I've just released an initial version of blink0, a PIC16F1454-based implementation of the Blink(1) device, on GitHub. It leverages my existing open-source PIC16F1454 bootloader.
The Blink(1) is a $30-$35 (US) device that plugs into a USB port and allows the host PC to change the color of its LED. I was inclined to laugh, but it raised over $130k (US) on Kickstarter for the first version and $108k (US) for the second.
The "mk2" version uses the PIC16F145x, the $1 (US) PIC that I've used in many projects. The total BOM cost can't be more than $2 (US)... cha-ching! ... but it does come in a fancy box. It uses the WS2812 Chinese-market addressable RGB LED.
The device is ostensibly open-source, but as it is based on the Microchip USB Framework, it is not genuinely so. The M-Stack USB stack from Signal 11 is open-source and a better choice.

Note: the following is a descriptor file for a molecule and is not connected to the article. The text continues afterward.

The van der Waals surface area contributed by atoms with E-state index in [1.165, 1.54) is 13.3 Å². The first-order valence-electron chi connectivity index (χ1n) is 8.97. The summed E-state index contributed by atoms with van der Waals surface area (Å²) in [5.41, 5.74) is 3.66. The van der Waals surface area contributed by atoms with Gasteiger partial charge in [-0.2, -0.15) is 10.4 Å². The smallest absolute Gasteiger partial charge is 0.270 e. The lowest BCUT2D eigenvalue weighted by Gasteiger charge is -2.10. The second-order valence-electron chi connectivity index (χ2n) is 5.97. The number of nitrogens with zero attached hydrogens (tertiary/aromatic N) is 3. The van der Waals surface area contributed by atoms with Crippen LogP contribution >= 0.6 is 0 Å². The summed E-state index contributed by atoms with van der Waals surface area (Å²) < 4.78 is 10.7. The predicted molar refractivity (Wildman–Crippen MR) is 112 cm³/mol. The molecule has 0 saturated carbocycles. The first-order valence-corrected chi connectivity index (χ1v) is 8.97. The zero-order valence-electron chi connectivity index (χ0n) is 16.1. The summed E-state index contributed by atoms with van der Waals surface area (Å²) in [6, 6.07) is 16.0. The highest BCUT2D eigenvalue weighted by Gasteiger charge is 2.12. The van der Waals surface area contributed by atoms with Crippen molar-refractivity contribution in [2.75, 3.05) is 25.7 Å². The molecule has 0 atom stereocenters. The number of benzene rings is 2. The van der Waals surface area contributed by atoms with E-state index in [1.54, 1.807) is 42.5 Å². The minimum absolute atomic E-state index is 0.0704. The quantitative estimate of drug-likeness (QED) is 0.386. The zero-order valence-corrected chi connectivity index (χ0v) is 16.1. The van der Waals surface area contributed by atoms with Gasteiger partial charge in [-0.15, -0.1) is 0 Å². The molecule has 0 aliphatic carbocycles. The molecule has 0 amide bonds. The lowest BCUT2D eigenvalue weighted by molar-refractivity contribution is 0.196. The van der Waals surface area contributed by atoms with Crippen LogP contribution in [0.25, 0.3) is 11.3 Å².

Also, seeing as the device lacks a bootloader, it is decidedly unfriendly to the maker/hobbyist community as there is no direct way to modify/improve the firmware.
I cannot pretend to say anything nice about the source code for the Blink(1). It really rubs me the wrong way.
I come from the perspective that one should take pride in one's work, and I don't think that viewpoint is shared by the author of the Blink(1) firmware.
So, as an exercise I wrote alternate firmware from scratch and tried to do it properly. I kept it as simple as possible so that it could benefit other makers/hobbyists.
The Blink(1) firmware source code is a seemingly endless well of things to NOT do in firmware. In no particular order, here are a few:
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